What happens to cars in bankruptcy? Or cars with notes? After all, almost everyone filing bankruptcy has a car and it is often one of the larger assets a debtor owns. The answer depends largely on how much equity the debtor has in the vehicle.
Cars in bankruptcy that are Paid Off
Technically, cars in bankruptcy that are paid off become assets of the Bankruptcy Estate and, as such can be sold by the Bankruptcy Trustee and the proceeds used to repay the debtors’ creditors. However, no Trustee will sell cars in bankruptcy worth $7,500 or less (as valued by the Kelly Blue Book Private Party estimates). That’s because the State of California realizes most of us live in parts of the state that require a car to be able to get to work and otherwise function.
A car worth more than $7,500 can also be kept by the person filing chapter 7 bankruptcy if they claim the car’s value under the Wildcard Exemption. California Bankruptcy law allows everyone going through chapter 7 BK to claim one of two exemptions: the Wildcard Exemption, worth up to $32,000 in the value of any assets the debtor chooses, or the “Homestead” exemption, worth approximately $750,000 in equity in a primary residence/house.
If a debtor owns a car worth more $7,500 and takes the Homestead Exemption, it’s impossible to predict what a Bankruptcy Trustee will do because it’s up to the individual Trustee, but there’s generally one of two possibilities. First, I have seen BK Trustees ignore a car with significant value, allowing debtors to maintain possession. For example, a client of mine years ago owned a Dodge Viper worth $35,000 which the Trustee on their case simply let my client keep.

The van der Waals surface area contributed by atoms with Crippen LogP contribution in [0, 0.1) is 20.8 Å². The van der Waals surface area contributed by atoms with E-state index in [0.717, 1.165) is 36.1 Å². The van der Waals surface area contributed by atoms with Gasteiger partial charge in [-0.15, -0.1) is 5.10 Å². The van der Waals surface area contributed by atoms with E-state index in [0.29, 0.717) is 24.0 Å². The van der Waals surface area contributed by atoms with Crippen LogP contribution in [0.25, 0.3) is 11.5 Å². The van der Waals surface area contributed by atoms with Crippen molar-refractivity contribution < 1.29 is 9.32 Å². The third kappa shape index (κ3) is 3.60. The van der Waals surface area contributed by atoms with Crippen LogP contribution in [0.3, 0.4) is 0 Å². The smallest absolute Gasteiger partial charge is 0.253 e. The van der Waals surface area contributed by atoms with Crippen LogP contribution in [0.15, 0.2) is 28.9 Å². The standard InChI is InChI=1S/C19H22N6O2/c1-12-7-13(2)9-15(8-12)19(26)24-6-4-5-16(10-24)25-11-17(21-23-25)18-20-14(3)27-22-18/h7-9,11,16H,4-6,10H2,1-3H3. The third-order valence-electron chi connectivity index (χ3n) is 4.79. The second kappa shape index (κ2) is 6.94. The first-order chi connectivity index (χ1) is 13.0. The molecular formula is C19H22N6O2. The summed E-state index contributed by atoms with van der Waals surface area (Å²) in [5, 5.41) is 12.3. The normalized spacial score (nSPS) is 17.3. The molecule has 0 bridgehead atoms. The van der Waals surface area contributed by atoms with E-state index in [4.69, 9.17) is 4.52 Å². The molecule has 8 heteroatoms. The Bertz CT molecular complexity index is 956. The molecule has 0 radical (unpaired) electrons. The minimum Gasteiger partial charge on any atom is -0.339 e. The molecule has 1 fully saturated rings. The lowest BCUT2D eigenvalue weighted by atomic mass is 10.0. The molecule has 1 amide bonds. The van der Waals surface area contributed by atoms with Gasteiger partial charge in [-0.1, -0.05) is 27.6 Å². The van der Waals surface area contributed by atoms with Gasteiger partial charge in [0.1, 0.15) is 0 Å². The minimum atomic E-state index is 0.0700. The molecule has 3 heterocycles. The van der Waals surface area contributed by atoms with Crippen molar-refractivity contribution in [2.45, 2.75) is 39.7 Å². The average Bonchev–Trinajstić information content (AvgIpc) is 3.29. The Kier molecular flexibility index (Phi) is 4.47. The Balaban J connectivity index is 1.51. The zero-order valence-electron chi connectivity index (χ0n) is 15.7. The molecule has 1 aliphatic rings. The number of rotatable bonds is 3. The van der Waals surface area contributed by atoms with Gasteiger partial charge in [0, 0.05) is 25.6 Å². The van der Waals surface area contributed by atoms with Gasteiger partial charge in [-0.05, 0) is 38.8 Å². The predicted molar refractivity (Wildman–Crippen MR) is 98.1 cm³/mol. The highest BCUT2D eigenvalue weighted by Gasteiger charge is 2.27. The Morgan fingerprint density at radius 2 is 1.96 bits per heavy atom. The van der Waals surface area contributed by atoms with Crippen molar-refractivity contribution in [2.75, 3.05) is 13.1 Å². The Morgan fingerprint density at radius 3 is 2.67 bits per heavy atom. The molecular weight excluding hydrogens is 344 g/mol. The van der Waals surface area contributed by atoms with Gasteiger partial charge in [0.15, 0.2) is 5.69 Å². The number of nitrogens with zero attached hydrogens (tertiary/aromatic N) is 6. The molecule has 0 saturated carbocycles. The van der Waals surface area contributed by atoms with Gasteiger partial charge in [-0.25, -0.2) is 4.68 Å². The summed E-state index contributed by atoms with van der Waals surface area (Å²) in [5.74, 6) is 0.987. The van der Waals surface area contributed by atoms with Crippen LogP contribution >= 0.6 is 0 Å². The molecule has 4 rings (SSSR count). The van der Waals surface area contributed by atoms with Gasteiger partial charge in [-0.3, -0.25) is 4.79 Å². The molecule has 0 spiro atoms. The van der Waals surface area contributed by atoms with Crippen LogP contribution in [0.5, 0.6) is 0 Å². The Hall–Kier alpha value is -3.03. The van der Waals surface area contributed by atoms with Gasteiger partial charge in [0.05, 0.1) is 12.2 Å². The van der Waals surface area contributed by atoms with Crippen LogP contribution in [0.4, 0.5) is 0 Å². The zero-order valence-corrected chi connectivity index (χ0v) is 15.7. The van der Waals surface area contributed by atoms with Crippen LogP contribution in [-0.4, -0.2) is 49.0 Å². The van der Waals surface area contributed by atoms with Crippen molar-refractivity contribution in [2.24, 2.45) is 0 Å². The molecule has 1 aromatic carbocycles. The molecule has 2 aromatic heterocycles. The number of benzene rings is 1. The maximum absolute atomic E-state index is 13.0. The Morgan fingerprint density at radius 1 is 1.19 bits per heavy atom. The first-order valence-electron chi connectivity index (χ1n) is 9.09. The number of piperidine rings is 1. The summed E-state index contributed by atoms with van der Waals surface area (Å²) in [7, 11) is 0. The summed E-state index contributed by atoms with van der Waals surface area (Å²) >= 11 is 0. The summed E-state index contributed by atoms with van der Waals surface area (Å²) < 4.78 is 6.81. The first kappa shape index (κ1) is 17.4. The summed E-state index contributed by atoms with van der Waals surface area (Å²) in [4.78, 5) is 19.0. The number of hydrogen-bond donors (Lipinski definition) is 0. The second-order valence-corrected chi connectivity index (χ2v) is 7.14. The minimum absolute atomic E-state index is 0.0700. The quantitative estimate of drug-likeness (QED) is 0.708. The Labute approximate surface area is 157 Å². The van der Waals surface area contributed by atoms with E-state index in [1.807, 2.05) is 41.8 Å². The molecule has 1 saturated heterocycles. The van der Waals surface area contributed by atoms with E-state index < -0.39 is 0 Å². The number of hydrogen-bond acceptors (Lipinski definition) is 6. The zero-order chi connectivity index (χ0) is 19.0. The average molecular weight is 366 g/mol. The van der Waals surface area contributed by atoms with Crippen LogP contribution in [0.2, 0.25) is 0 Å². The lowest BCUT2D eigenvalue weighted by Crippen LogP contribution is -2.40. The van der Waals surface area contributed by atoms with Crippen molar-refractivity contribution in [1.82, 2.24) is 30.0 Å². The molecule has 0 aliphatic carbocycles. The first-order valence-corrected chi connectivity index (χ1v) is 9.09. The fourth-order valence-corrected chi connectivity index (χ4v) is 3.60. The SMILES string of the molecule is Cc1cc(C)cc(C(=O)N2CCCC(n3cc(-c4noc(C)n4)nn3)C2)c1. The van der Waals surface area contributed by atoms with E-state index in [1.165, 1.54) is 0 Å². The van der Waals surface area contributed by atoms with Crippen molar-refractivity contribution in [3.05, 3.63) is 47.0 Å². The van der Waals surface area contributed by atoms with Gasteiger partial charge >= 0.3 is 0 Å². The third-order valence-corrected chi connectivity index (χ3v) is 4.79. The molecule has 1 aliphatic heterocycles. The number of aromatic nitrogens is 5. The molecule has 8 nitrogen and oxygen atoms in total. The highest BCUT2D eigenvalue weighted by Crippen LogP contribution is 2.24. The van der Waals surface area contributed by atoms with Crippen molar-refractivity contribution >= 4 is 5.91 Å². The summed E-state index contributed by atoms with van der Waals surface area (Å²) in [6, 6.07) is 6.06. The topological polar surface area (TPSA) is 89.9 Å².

It’s an enormous administrative hassle for a Trustee to sell a car: it takes time, administrative follow-through (such as in finding and monitoring an auctioneer to sell the car), and sometimes even a lawyer to seize the car legally. Implication? The costs of seizing and selling a car mean that most Trustees don’t take cars in bankruptcy that aren’t worth significantly more than $7,500.
However, some Trustees do either take the car, or otherwise extract value for creditors. Most often what I’ve seen is a Trustee demand the person filing bankruptcy pay them the difference between the $7,500 vehicle exemption and the actual value of the car, in exchange for allowing the debtor to keep their car after the bankruptcy is concluded. How can someone so broke they’re filing for bankruptcy come up with the funds?
Most of my clients have a friend or relative lend or give them the money. The less common method for the Trustee to take the car is to literally demand title be signed over to the Trustee who then hires automobile auction company to sell the vehicle. This is the less common alternative for administrative hassle and costs it imposed discussed above. For the record, I’ve only seen this when the equity in a car is at least slightly over $10,000.
Cars in bankruptcy With Loans that Aren’t Paid Off
Counterintuitively, it can be easier to keep leased cars in bankruptcy or ones that still have notes on them, than the same car that’s paid off. Consider the example of a recent model Mercedes-Benz GLA230. I had a bankruptcy client who leased this car and thus he had no equity in it. He was able to keep the car because he didn’t legally own the car – Mercedes did.
If he had owned that car, then it would have been as asset that was transferred to the Trustee in bankruptcy (keep in mind that, in bankruptcy, legal ownership of everything the debtor owes and owns is transferred to the Trustee while the bankruptcy process is and until it is legally concluded when the assets the debtor are entitled to are returned and their debts erased). In the case of this GLA230, the Trustee likely would have sold it, giving my client the $7,500 he was entitled to have in the value of a car, and the Trustee would have used the remainder of the proceeds (after administrative costs) to repay the debtor’s creditors on a pro rata basis.